THERE have been state-of-the-art cinemas in Bournemouth’s Westover Road practically as long as there have been talking pictures.
Today, the Odeon group – which owns both the Odeon and the nearby ABC – is signed up to plans for a multiplex at the former bus station in Exeter Road.
A Facebook group, Save Bournemouth Odeon, is campaigning to keep the cinemas where they are. And wherever you stand on that debate, the campaign has brought to light some vivid memories and pictures of the 85 year history of film-going on Westover Road.
The Regent, as the current Odeon was originally known, was only the second purpose-built ‘super cinema’ in Britain when it opened in 1929.
It originally consisted of one huge, ornate auditorium, with a domed ceiling and 2,300 seats.
British cinemas were converting to sound that year and the Regent was kitted out to show talkies, although the first film shown there was silent – Two Lovers starring Ronald Colman.
The building was designed by WE Trent and, as well as its extravagant auditorium, it had a first floor restaurant seating 300.
The current ABC cinema was opened in June 1937 as the Westover Super Cinema, with Fred Astaire and Ginger Rogers dancing to the songs of the Gershwins in Shall We Dance.
It opened next door to the Westover Palace Cinema, which closed the previous night, and which probably pre-dated the Regent. The Westover Super Cinema was a grand art deco building, seating 1,605 in the stalls and 910 in the circles, and had its own restaurant and balcony cafe. Both cinemas underwent name changes in the coming decades – the Regent becoming the Gaumont in 1949 and the Westover becoming the ABC in 1958.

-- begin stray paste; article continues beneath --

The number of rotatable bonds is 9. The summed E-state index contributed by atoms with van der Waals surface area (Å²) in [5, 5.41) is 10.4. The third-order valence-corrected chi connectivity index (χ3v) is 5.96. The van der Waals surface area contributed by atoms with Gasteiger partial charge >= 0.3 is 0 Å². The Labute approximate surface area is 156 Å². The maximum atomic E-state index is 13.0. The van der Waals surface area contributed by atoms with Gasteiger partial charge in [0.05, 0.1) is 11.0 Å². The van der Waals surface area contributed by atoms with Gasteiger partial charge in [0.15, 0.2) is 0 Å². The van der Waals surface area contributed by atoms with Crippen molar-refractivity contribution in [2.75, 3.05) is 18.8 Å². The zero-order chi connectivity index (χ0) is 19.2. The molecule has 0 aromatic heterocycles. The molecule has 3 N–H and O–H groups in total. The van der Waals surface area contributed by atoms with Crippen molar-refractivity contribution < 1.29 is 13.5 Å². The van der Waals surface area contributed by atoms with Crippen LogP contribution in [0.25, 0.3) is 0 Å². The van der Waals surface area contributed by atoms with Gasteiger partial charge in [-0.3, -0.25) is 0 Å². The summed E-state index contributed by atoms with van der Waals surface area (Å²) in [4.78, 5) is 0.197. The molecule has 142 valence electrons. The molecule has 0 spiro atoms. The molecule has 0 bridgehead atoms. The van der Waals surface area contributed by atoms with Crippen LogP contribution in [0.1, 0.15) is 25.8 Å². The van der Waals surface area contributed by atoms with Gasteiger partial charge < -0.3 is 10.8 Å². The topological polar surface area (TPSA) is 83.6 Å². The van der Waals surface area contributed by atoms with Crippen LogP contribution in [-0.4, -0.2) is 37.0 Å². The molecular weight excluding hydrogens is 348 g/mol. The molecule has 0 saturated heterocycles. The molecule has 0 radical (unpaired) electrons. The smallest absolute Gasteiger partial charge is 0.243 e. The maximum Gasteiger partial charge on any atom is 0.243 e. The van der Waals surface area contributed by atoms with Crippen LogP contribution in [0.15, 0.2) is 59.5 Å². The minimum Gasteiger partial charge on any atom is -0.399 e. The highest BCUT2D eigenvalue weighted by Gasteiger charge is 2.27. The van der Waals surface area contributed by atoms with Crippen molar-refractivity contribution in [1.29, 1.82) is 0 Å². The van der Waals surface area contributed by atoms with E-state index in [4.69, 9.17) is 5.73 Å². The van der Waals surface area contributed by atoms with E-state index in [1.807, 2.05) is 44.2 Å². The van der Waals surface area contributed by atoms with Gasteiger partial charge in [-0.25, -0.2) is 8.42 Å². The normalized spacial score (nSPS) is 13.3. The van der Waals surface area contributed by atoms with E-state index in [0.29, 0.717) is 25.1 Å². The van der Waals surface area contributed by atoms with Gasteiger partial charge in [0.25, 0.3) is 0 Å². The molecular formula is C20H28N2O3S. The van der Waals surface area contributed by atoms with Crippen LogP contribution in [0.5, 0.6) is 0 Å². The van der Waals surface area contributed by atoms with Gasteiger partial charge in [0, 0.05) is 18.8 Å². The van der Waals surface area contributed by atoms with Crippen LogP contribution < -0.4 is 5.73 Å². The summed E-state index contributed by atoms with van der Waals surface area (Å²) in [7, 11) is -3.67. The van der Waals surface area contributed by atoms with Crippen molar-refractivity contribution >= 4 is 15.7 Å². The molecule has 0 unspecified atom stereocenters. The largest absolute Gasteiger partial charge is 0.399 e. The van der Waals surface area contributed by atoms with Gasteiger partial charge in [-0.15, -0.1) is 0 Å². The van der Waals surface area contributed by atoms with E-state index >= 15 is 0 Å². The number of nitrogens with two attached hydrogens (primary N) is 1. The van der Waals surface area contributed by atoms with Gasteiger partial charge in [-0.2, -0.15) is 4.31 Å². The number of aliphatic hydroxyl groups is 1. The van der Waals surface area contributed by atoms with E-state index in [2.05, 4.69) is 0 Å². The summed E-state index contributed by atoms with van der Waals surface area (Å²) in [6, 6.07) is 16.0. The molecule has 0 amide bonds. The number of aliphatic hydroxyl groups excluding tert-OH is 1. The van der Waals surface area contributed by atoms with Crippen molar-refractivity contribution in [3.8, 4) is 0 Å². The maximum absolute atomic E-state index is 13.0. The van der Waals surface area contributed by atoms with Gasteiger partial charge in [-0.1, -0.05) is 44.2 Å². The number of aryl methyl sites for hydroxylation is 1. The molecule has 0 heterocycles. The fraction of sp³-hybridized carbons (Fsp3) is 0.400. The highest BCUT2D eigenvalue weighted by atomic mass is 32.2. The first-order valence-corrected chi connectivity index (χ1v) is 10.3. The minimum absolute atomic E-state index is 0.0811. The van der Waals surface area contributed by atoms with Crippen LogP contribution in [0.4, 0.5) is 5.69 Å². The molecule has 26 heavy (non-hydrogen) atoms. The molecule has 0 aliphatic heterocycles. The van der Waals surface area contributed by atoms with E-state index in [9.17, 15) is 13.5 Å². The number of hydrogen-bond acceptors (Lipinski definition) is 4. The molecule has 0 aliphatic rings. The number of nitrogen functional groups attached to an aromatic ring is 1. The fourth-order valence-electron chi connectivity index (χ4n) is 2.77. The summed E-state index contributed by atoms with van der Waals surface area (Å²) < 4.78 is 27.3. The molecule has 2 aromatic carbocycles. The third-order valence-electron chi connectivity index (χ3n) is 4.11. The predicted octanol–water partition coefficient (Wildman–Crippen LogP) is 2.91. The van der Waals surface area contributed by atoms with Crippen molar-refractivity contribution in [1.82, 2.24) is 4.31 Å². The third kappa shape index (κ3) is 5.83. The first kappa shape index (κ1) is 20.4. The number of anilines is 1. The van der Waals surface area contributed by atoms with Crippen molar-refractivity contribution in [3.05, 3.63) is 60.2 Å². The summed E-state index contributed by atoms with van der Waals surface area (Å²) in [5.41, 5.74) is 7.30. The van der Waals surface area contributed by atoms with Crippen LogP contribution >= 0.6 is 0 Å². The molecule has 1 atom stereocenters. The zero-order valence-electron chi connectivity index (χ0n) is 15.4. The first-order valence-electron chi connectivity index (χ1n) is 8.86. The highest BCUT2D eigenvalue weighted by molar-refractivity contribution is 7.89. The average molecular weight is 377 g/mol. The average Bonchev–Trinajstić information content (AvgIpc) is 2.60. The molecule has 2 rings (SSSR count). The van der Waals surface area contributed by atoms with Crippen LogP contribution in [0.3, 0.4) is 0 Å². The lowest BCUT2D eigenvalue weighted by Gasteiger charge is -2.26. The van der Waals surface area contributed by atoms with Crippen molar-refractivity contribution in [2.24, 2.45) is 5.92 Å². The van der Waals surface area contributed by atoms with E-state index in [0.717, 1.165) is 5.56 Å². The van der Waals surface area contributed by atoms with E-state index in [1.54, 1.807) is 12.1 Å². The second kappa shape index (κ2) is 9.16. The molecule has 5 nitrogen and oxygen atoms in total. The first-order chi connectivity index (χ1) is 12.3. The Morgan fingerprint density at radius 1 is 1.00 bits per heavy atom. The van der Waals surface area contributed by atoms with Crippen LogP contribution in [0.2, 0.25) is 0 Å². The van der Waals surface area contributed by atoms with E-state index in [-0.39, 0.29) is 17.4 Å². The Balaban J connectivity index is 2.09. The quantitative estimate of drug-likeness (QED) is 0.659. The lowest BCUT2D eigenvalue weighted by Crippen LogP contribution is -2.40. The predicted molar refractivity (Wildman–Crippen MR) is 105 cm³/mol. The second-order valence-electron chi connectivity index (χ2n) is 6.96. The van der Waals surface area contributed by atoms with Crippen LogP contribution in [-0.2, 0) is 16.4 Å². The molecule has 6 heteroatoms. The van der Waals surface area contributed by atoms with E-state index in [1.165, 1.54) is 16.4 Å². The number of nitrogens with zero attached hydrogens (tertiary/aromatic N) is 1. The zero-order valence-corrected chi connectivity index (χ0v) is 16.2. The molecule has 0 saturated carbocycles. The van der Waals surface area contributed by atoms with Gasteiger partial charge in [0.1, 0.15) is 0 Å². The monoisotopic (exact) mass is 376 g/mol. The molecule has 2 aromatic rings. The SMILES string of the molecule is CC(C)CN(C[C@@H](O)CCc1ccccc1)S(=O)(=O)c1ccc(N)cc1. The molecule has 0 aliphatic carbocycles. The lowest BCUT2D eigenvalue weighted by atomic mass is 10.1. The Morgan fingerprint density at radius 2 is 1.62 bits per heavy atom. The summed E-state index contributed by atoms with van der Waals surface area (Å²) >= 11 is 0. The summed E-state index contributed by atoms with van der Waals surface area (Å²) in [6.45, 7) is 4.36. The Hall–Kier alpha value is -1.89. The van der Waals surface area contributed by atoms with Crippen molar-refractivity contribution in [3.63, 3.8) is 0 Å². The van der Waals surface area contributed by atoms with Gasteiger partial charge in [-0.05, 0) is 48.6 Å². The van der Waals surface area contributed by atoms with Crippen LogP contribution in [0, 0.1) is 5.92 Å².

The Regent Cinema
By the 1960s, cinema audiences were falling, and the Gaumont was increasingly using its auditorium for live shows – most famously, a week of concerts by the Beatles, in August 1963.
But as Dr Guy Walker found out when researching a proposed book on cinema of the 1970s, Bournemouth remained an important market for the cinema chains, with films taking a lot of money in the resort. For that reason, at the end of the 1960s, both the Gaumont and the ABC were expensively converted into twin-screen cinemas.
The Gaumont’s upstairs auditorium became one of only 16 Cinerama cinemas in the country, with a 75ft wide screen – deeply curved so that the centre was 17ft further away from the audience than the edges were.
It reopened to the public on July 16, 1969, the day after a glitzy VIP launch.
Later that year, the ABC also closed for ‘twinning’, reopening on June 13, 1970, with the 644-seat ABC1 equipped for the large-format 70mm widescreen presentations. ABC2 held 982 seats. The opening films were Paint Your Wagon, in 70mm, and All the Way Up.
Many would say this was the heyday of film presentation, with giant film formats and huge screens giving razor-sharp clarity. It was claimed some people in the front rows took fright and ran up the aisles during a screening of the Cinerama epic Krakatoa East of Java at the Gaumont At both cinemas, the upstairs auditoriums were designed for ‘roadshow’ films that would stay for the season and benefited from top quality projection. The second screen would be for regular releases that would change more frequently.
The concept of the ‘roadshow’ release didn’t last long, perhaps because the quality of the films was not always that high. But the Westover Road cinemas were ready for the arrival of the blockbusters of the 1970s.